Google and most search engines, who largely ignore notices, though their ad syndication networks provide the framework and financing for widespread, commercial infringing activities globally. 60% of the infringing activity noticed on our system is to sites that are ad sharing partners with Google and other search engines. Google and others are systematically monetizing infringed content by efficiently locating the infringed content and steering potential consumers through search results to the location where the infringed content can be obtained. And then monetizing, through advertising, all of the traffic that is generated from this loop of activity. When a notice is sent to Google and Bing to remove an infringing link, they are largely ignored or not processed for weeks or months.

This is due to the confluence three factors:

a. The Construct of the DMCA as it relates to Search Engine Safe Harbor. The term "expeditiously" has no affirmative legal meaning or reliable precedent.

b. The inability of a rights holder to bring an action until receipt of the copyright certificate is in hand under 411a..

c. The two years it takes for the copyright office to process a certificate.

If Congress would focus on better articulating a. b. and c., systemic change would result. The search engines would no longer be able to rely on the ambiguous ruling across the 11th and 5th Circuits related to 411a. With "search engine owned" ad networks being principal conduit of monetization of infringing activity, the result of very minor changes to 411a would afford victims broader access to perfected rights under U.S. Copyright Law. Rights holders would be able to effectively prosecute the search engine's refusal to act expeditiously. And, it is our opinion that a modification of search engine response to infringement notices would result. And ultimately the ability for infringing sites to monetize traffic would diminish.

It is our opinion that the DMCA should work. Congress could more effectively legislate meaningful, less controversial change if it would close the loophole enabling the search engines to ignore notices by addressing the deficiencies of 411a.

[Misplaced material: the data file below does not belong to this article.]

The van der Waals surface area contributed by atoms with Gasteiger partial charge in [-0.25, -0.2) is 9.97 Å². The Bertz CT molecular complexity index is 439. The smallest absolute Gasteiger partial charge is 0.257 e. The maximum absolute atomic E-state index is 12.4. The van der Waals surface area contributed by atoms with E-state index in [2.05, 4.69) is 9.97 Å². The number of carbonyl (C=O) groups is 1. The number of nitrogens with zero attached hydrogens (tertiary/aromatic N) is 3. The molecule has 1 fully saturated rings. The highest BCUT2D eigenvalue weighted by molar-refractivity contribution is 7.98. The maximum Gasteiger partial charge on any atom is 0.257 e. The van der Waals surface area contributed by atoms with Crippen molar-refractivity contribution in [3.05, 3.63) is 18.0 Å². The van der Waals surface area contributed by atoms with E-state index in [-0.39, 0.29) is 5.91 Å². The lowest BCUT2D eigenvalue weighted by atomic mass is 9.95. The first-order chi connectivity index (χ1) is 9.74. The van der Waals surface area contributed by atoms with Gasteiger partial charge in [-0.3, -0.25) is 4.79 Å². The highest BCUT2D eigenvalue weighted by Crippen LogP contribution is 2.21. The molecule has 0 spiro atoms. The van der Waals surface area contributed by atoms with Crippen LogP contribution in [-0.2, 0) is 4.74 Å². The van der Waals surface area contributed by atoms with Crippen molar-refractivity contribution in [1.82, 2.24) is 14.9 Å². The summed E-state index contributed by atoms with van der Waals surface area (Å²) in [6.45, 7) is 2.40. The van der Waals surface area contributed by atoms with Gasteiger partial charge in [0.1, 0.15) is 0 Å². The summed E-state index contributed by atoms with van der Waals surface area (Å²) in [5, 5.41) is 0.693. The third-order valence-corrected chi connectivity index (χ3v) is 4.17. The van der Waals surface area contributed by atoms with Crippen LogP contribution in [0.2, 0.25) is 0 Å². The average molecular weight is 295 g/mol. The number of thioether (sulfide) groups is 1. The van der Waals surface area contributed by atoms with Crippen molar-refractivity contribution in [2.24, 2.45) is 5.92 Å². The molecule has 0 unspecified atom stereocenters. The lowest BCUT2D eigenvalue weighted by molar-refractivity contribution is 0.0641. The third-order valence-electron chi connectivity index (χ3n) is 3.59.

§ 411. Registration and civil infringement actions11
(a) Except for an action brought for a violation of the rights of the author under section 106A(a), and subject to the provisions of subsection (b),no civil action for infringement of the copyright in any United States work shall be instituted until preregistration or registration of the copyright claim has been made in accordance with this title. In any case, however, where the deposit, application, and fee required for registration have been delivered to the Copyright Office in proper form and registration has been refused, the applicant is entitled to institute a civil action for infringement if notice thereof, with a copy of the complaint, is served on the Register of Copyrights. The Register may, at his or her option, become a party to the action with respect to the issue of registrability of the copyright claim by entering an appearance within sixty days after such service, but the Register’s failure to become a party shall not deprive the court of jurisdiction to determine that issue.
(b) (b)(1) A certificate of registration satisfies the requirements of this section and section 412, regardless of whether the certificate contains any inaccurate information, unless—
(A) the inaccurate information was included on the application for copyright registration with knowledge that it was inaccurate; and
(B) the inaccuracy of the information, if known, would have caused the Register of Copyrights to refuse registration.


(2) In any case in which inaccurate information described under paragraph (1) is alleged, the court shall request the Register of Copyrights to advise the court whether the inaccurate information, if known, would have caused the Register of Copyrights to refuse registration.

(3) Nothing in this subsection shall affect any rights, obligations, or requirements of a person related to information contained in a registration certificate, except for the institution of and remedies in infringement actions under this section and section 412.
(c) the case of a work consisting of sounds, images, or both, the first fixation of which is made simultaneously with its transmission, the copyright owner may, either before or after such fixation takes place, institute an action for infringement under section 501, fully subject to the remedies provided by sections 502 through 505 and section 510, if, in accordance with requirements that the Register
of Copyrights shall prescribe by regulation, the copyright owner—
(1) serves notice upon the infringer, not less than 48 hours before such fixation,
identifying the work and the specific time and source of its first transmission,
and declaring an intention to secure copyright in the work; and
(2) makes registration for the work, if required by subsection (a), within
three months after its first transmission.